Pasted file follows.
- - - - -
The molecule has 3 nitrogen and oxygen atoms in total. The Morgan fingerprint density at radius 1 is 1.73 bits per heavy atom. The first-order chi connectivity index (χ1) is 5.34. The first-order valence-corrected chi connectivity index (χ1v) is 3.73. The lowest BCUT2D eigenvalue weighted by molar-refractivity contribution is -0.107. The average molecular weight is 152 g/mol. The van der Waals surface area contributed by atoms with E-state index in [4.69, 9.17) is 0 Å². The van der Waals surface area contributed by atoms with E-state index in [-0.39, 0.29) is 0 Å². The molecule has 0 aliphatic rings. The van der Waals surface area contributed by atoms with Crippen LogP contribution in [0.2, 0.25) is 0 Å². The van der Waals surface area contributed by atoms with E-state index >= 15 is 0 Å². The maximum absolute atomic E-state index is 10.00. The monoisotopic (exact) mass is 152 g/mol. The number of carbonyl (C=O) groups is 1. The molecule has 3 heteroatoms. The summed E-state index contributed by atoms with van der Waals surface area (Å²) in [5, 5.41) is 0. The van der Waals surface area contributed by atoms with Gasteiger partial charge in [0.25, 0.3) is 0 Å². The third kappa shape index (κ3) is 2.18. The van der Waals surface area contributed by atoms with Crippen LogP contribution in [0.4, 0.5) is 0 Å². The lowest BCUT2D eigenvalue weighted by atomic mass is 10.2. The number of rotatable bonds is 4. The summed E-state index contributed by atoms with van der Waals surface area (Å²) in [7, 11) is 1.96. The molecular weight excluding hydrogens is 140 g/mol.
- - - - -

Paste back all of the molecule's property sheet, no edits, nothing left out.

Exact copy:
The molecule has 3 nitrogen and oxygen atoms in total. The Morgan fingerprint density at radius 1 is 1.73 bits per heavy atom. The first-order chi connectivity index (χ1) is 5.34. The first-order valence-corrected chi connectivity index (χ1v) is 3.73. The lowest BCUT2D eigenvalue weighted by molar-refractivity contribution is -0.107. The average molecular weight is 152 g/mol. The van der Waals surface area contributed by atoms with E-state index in [4.69, 9.17) is 0 Å². The van der Waals surface area contributed by atoms with E-state index in [-0.39, 0.29) is 0 Å². The molecule has 0 aliphatic rings. The van der Waals surface area contributed by atoms with Crippen LogP contribution in [0.2, 0.25) is 0 Å². The van der Waals surface area contributed by atoms with E-state index >= 15 is 0 Å². The maximum absolute atomic E-state index is 10.00. The monoisotopic (exact) mass is 152 g/mol. The number of carbonyl (C=O) groups is 1. The molecule has 3 heteroatoms. The summed E-state index contributed by atoms with van der Waals surface area (Å²) in [5, 5.41) is 0. The van der Waals surface area contributed by atoms with Gasteiger partial charge in [0.25, 0.3) is 0 Å². The third kappa shape index (κ3) is 2.18. The van der Waals surface area contributed by atoms with Crippen LogP contribution in [0.4, 0.5) is 0 Å². The lowest BCUT2D eigenvalue weighted by atomic mass is 10.2. The number of rotatable bonds is 4. The summed E-state index contributed by atoms with van der Waals surface area (Å²) in [7, 11) is 1.96. The molecular weight excluding hydrogens is 140 g/mol.